Sunday, February 5, 2012

How Language is connected to Power?


According to Kiesling, "Power isn't pre-existing, but established" (Kiesling, S.F., 1997, Power and the Language of Men). I agree with his statement in some sense. In democratic societies, we all believe that without distinction any kind of belongingness, such as race, color, sex, language, religion, political, or other opinion, national or social origin, property, birth or other status, everyone is entitled to all the rights and freedoms. However, inequality and unfairness can be often found depending on the dynamics of power in many areas of real life situations. I would like to focus on the relationship between power and language usage to support Kiesling's statement.

Kiesling claimed that power is not something that pre-exists in a certain setting, but established and practiced by using language to influence other people. In other words, Kielsling has delved into the details of language-in-use, or discourse, looking at the kinds of words people use, their tone, the flavor of vocabulary, their pacing, and much more rather than make vague statement about power (Kiesling, 1997).  As a matter of fact, Kiesling's main concern is not power itself or its diverse types, but the relationship between language and power. Let me give an example about how power has influence on language usage, and how certain language styles are connected to roles.

On August 6,1997, Korean air flight 801 crashed on approach to Antonio B., Won Pat International Airport, Guam (Korean Air Flight 801). Of the 254 people on board, 223 people including 209 passengers and 14 crew members (3 flight crew and 11 cabin crew) were killed at the crash site. Many of passengers were vacationers and honeymooners flying to Guam. According to the U.S. National Transportation Safety Board investigation report, there were many causes of the tragic accident. However, the ineffective communicaiton among three flight crews at crisis was found as one of reasons by a communication expert (Malcolm Gladwell on Aviation Safety and Security)


It was resulted from the different usage of Korean language based on power, authority and seniority. For instance, a person in the lower position cannot directly criticize a person in the higher position and also has to follow the orders of one's superieors. Due to the ambiguous and indirect reply from a co-pilot, the caption could not make a right decision right away and differnt way of speaking in Korean language based on the position hindered the flow of communication at the emergency situation. Actually after that tragic accident, the Korean Airline prevented all the crews from speaking in Korean during flight in order to communicate freely regardless of the position. It is because the strong relationship between power and language usage can be much more found in Korean and English.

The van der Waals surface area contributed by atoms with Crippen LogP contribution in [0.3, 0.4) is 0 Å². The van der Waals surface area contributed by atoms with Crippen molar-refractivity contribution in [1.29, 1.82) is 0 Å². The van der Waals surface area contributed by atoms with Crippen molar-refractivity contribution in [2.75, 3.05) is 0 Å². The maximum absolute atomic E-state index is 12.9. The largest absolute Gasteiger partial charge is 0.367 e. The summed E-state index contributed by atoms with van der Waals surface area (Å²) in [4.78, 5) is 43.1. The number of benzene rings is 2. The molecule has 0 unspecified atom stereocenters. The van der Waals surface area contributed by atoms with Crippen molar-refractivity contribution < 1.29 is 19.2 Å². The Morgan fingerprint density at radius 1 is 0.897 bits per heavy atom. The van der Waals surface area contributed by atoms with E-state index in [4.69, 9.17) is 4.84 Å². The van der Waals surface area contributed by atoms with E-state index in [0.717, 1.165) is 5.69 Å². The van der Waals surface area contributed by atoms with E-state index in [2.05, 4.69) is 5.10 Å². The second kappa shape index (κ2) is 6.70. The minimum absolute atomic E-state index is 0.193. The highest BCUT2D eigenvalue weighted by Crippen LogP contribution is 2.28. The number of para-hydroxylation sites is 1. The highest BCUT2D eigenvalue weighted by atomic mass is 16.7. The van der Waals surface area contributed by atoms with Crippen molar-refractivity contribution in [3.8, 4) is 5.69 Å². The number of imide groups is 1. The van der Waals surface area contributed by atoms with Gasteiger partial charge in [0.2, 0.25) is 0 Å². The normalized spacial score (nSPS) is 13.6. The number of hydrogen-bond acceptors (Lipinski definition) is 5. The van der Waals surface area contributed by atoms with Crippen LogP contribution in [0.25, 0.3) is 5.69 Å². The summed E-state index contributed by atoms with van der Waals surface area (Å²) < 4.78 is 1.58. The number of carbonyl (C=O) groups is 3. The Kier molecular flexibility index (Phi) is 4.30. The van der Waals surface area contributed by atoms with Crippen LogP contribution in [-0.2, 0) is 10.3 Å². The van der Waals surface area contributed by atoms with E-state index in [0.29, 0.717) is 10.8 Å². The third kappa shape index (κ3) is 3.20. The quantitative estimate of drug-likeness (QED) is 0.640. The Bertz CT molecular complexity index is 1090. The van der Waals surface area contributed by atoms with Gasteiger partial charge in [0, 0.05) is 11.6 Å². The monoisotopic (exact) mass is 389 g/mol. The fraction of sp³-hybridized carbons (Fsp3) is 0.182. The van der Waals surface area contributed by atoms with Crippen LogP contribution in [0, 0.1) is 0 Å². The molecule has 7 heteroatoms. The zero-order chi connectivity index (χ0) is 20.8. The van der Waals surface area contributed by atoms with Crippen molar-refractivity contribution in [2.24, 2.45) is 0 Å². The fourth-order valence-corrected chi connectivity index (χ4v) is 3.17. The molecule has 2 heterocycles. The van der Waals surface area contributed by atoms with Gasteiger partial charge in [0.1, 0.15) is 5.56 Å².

As far as the power of authority figures is concerned, "Milgram's experiment of Obedience" also demonstrates us the influence of hierarchical power. Having reduced power is associated with attentiveness to authority, constraint on freedom, and inhabitation of speech (Behavioral Study of Obedience). This clearly showed itself that low power individuals are aware of their lowly status and have a tough time standing up in the face of an authority figure. Therefore, this may cloud some people's thoughts and make the wrong decision even in spite of obvious misjudgement.

Furthermore, it tells how the influence of the authority figure can lead a person to make a misjudgment or engage in destructive behaviors even though he or she knows it is not right.
Actually, a high context culture such as the Korean society prefers to use high-context messages in which most of the meaning is either implied by the physical setting or presumed to be part of the individual’s internalized beliefs, values, and norms, very little is provided in the coded, explicit, transmitted part of the message. In contrast, a low context culture such as the American society prefers to use low-context messages, in which the majority of the information is vested in the explicit code. (Lustig & Koester, Intercultural Competence, 1999, p107)

This case shows us that how power shaped discourse (language usage) and is reshaped by discourse based on the cultural difference. This phenomenon can be more often found in such a high context society like Korea.

Later on, I would like to talk more about how the relationship between power and language habits can be affected by the cultural difference.

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